As we dawn on a new century of planning, Smart Cities offers enormous opportunity but risks making the same mistake. In the rush to automate our cities with a host of IoT and interoperable platforms, we risk focusing on street lights and air conditioning and missing the point: creating places for people. There is a lot of data about 'things', and this is important. There is also enormous amounts of big data about people. This data offers the opportunity to gain local community insights, aspirations and behaviours in ways previously unthought-of of. It also allows the capacity to evaluate impact and track changes in use over time.”
Follow Lucinda @lucindahartley An award wining designer, Lucinda is passionate about cities and developing new approaches to urban revitalisation that are faster, cheaper and more fun.
Leadership Adviser, Advocate & Counsel
“Having taken an interest in companies delivering ‘smart cities’ solutions (through the Australian Leadership Project), there is a great emphasis on the internet of things, big data, machine learning, AI but not enough focus on leadership, trust and people.
We need more conversations and more focus on the positive stories of leadership, success and empathy in our cities. The conventional media focus more and more on delivering misery through the news and fiction. It is my mission is to give smart citizens greater access to the good stories of leadership at every level of Australian society. We can achieve this – in part - through collaborating with wise and passionate people, those working to improve our government and business leadership. Through this collaboration, this sharing of leadership stories, we can support those smart citizen leaders we wish to empower.”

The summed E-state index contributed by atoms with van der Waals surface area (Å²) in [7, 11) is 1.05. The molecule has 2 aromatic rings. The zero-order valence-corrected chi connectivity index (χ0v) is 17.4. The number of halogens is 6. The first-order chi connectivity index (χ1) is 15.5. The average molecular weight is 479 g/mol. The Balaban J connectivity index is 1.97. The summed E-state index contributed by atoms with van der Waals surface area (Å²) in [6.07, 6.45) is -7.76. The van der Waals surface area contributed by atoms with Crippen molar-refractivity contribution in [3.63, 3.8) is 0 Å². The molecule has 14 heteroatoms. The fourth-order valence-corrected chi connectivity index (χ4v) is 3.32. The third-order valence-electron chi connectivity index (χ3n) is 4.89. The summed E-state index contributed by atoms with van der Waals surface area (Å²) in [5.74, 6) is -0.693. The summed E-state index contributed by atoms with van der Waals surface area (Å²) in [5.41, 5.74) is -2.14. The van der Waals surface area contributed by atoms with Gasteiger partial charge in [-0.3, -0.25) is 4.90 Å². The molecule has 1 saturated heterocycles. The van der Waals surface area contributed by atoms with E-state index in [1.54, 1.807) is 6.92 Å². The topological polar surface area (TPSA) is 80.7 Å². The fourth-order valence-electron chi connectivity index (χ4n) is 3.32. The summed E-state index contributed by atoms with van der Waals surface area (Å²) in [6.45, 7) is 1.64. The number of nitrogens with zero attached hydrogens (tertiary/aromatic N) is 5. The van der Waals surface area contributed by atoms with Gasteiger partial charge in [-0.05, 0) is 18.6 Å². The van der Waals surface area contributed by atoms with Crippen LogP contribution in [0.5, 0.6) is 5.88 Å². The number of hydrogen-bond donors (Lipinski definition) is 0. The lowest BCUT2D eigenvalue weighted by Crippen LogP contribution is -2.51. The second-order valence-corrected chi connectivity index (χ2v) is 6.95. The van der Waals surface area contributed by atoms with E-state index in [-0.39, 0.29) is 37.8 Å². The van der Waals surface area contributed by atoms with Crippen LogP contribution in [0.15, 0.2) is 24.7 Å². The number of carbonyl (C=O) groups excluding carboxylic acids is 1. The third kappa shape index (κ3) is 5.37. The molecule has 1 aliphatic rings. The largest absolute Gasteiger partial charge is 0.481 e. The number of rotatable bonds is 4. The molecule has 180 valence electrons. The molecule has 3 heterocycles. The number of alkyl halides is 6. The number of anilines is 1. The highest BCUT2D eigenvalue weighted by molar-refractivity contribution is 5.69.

Follow Victor @victorperton. Leadership – and improving leadership - in Australia is at the core of Victor’s current focus. Through his Australian Leadership Project, he is uncovering the stories of great leadership in this country.
Strategy, management and policy professional providing leadership to support better community and urban outcomes
“Making everyday tasks and processes in our cities more efficient can give citizens more time and capacity to focus on more productive and high order aspects of life. That said, it is important that people maintain the ability to function in no-tech environments, with Smart Cities becoming an enabler for a better life, not a replacement of life. Creating "smart but ambidextrous” citizens should be a focus in developing Smart Cities.”
Follow Kirsty @kkplanner. Kirsty facilitates change to create a good life and a better future for urban communities.
Chief Executive Officer at Moreland Energy Foundation
“The linking of traditional systems such as energy, transport and technology in cities creates an exciting future. Our challenge is to do this a socially and environmentally just and fair way and not forget our regions.”
Follow Alison @AlisonRoweAU. Her finger is well and truly on the smart cities pulse, thanks to her many hats including Chairwoman of Future Business Council, Advisory Board of Climate Alliance, CEO of Moreland Energy Foundation- a Melbourne-based organisation with a unique pedigree in community solar and social impact activity.